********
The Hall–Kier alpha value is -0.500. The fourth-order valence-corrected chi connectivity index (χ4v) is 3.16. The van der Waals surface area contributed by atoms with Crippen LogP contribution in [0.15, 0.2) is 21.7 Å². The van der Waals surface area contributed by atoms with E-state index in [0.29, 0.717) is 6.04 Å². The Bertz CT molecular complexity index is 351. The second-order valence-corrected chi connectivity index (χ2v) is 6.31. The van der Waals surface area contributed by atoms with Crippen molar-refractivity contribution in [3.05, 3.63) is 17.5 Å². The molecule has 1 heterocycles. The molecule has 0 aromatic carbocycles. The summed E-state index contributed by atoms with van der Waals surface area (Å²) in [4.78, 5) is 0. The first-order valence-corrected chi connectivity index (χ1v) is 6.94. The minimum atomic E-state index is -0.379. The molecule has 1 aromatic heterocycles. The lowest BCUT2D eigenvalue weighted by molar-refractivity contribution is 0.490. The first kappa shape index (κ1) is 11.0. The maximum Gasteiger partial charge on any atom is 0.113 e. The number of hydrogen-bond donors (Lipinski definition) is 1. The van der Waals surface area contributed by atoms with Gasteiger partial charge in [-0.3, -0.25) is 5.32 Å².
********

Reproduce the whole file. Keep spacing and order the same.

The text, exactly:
The Hall–Kier alpha value is -0.500. The fourth-order valence-corrected chi connectivity index (χ4v) is 3.16. The van der Waals surface area contributed by atoms with Crippen LogP contribution in [0.15, 0.2) is 21.7 Å². The van der Waals surface area contributed by atoms with E-state index in [0.29, 0.717) is 6.04 Å². The Bertz CT molecular complexity index is 351. The second-order valence-corrected chi connectivity index (χ2v) is 6.31. The van der Waals surface area contributed by atoms with Crippen molar-refractivity contribution in [3.05, 3.63) is 17.5 Å². The molecule has 1 heterocycles. The molecule has 0 aromatic carbocycles. The summed E-state index contributed by atoms with van der Waals surface area (Å²) in [4.78, 5) is 0. The first-order valence-corrected chi connectivity index (χ1v) is 6.94. The minimum atomic E-state index is -0.379. The molecule has 1 aromatic heterocycles. The lowest BCUT2D eigenvalue weighted by molar-refractivity contribution is 0.490. The first kappa shape index (κ1) is 11.0. The maximum Gasteiger partial charge on any atom is 0.113 e. The number of hydrogen-bond donors (Lipinski definition) is 1. The van der Waals surface area contributed by atoms with Gasteiger partial charge in [-0.3, -0.25) is 5.32 Å².